Afghan peace talks begins: Pressure from US mounts

Bloomberg Doha | Updated on September 12, 2020

US Secretary of State Mike Pompeo   -  REUTERS

Our commitment to reduce our forces to zero is conditioned on them executing their obligations under the agreement, says US Secretary of State Mike Pompeo

Afghanistan’s government began peace talks with Taliban leaders on Saturday in a bid to end two decades of war in a meeting fraught with tension over what the insurgent group will demand in return for laying down its arms.

There is concern the militants may seek to ban education for girls and women, according to former Afghan President Hamid Karzai, while other policy makers are worried the Taliban may want to control defence forces.

We will never accept any move to abolish women’s education or wind back their hard won gains in politics or business, Karzai said in an interview at his home in Kabul. I want my daughters to be as educated as the best in the world.

I can tell you with confidence that the history of our country will welcome and remember today as the end of the war and suffering of our people, Abdullah Abdullah, chairman of the High Council for National Reconciliation, said at the opening of the conference.

He called for the talks to achieve a humanitarian cease-fire, and cited women's rights and freedom among the great gains in the 19 years since the fall of the Taliban.

There is immense pressure on all parties in the talks, due to begin in Doha, with United States (US)Secretary of State Michael Pompeo indicating American troop levels in Afghanistan would depend on the Taliban upholding its commitments with the US regardless of the outcome of negotiations.

Our commitment to reduce our forces to zero is conditioned on them executing their obligations under the agreement, Pompeo said on the way to Qatar. He declined to say whether the Trump administration would wait for an accord before withdrawing all US forces.

Durable peace

In his opening remarks in Doha on Saturday, Pompeo said that a durable peace is possible, and that the US was not seeking to impose its system on others and that the talks should produce a political arrangement that accommodates competing views.

I cannot strongly enough urge you, seize this opportunity. Protect this process, respect each other, be patient, remain focused on the mission, he said Were prepared to support this negotiation if you ask. This time is yours, I pray that you seize this moment.

While the developments are a ray of hope for Afghans battered by years of attacks that have killed and maimed tens of thousands of people, the two sides face an uphill task at reaching a consensus. A pact between the US and the Taliban that will result in the withdrawal of majority of American troops has emboldened the insurgent group prompting it to raise the stakes.

For the Taliban, the peace process is to show the world that they were victorious in war, said Orzala Ashraf Nemat, director of Afghanistan Research and Evaluation Unit, a Kabul-based think tank. I am not optimistic because the Taliban may take over power, and the groups stance regarding women rights and its governance has not changed.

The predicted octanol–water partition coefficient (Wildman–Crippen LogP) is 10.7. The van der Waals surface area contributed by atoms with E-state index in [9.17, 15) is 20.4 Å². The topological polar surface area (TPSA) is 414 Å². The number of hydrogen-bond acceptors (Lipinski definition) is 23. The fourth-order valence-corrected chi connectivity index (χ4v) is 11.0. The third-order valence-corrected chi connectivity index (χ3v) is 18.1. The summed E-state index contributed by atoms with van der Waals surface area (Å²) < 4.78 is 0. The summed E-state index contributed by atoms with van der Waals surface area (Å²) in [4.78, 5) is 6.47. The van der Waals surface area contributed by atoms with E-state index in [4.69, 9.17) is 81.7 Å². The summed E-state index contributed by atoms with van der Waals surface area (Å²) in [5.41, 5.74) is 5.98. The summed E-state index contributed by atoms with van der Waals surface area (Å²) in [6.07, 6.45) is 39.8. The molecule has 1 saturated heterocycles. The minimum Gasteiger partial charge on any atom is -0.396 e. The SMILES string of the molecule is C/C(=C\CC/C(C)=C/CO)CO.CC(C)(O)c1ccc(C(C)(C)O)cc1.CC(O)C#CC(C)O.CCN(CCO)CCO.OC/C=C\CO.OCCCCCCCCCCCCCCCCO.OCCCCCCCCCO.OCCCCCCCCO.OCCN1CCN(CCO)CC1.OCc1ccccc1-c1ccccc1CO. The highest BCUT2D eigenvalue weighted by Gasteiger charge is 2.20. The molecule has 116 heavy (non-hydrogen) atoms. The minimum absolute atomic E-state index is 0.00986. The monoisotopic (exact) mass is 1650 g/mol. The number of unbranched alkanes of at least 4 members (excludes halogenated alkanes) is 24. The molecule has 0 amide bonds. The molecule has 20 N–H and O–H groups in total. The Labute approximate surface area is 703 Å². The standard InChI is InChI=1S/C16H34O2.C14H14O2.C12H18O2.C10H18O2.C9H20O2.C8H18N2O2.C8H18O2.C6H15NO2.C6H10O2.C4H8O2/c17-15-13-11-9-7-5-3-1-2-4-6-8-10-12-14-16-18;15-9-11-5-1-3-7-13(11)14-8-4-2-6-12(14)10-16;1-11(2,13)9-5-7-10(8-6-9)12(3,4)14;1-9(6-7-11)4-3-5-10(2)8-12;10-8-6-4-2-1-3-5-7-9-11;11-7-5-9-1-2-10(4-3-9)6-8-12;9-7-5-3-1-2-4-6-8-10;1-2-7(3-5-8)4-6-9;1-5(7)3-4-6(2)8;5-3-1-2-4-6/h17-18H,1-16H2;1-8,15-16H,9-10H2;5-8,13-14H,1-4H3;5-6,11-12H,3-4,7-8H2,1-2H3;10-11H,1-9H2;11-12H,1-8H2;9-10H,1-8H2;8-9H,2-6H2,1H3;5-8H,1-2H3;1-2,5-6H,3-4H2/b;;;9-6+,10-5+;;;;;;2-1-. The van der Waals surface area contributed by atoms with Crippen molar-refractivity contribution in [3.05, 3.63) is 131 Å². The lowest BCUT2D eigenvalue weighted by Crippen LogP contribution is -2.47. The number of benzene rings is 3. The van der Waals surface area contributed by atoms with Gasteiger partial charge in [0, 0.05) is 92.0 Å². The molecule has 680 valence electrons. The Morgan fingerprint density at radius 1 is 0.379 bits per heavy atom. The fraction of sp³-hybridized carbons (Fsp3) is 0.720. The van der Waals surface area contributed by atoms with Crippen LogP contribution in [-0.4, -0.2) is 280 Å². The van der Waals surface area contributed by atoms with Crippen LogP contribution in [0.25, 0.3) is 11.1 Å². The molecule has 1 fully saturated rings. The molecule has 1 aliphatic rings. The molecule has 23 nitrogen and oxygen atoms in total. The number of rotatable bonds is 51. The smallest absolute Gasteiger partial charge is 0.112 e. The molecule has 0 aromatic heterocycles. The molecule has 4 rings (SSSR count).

The insurgents banned girls education, barred women from public jobs and even punished people for watching television when they ruled the country from 1996 to 2001, citing their interpretation of Islamic rules. Under Karzai’s 14-year leadership, millions of Afghan girls went back to school and many others have held political jobs.

The talks between President Ashraf Ghani’s administration and the Taliban follow the February US-Taliban accord. The US agreed to withdraw its troops within 14 months, while the militant group pledged to stop attacking American forces and prevent the nation from becoming a safe haven for terrorists.

The Taliban rebuffed calls to stop raiding Afghan troops under the pact. The insurgents only acquiesced to talks with Afghan officials after Ghani released all 5,000 Taliban prisoners.

The Taliban wants to bring back its rule of strict Islamic theocracy, while Ghani is pushing to share the power with the group under a democratic system. Former President Karzai urged both sides to end fighting and work for a power-sharing agreement.

I have called the Taliban brothers repeatedly for the last 12 and 13 years and I was criticized for this because there was so much violence, Karzai said. The fact is the Taliban belong to this country as we belong to this country and we want brothers to end fighting.

The Afghan war, one of the deadliest in the world, has resulted in the deaths of 17,461 people, with 32,337 wounded since 2009, when the United Nations (UN began recording the violence. Most casualties are attributed to the Taliban’s ground engagements and suicide attacks, followed by US and Afghan government aerial bombings, the report said.

The fighting has also killed about 2,500 US soldiers and more than 1,000 forces from NATO, according to which tracks their casualties in Afghanistan and Iraq. The death toll for Afghan forces is higher, with Ghani saying last year more than 45,000 soldiers were killed just in the four years since he took office. The two-decade war also cost the US more than $900 billion.

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Published on September 12, 2020
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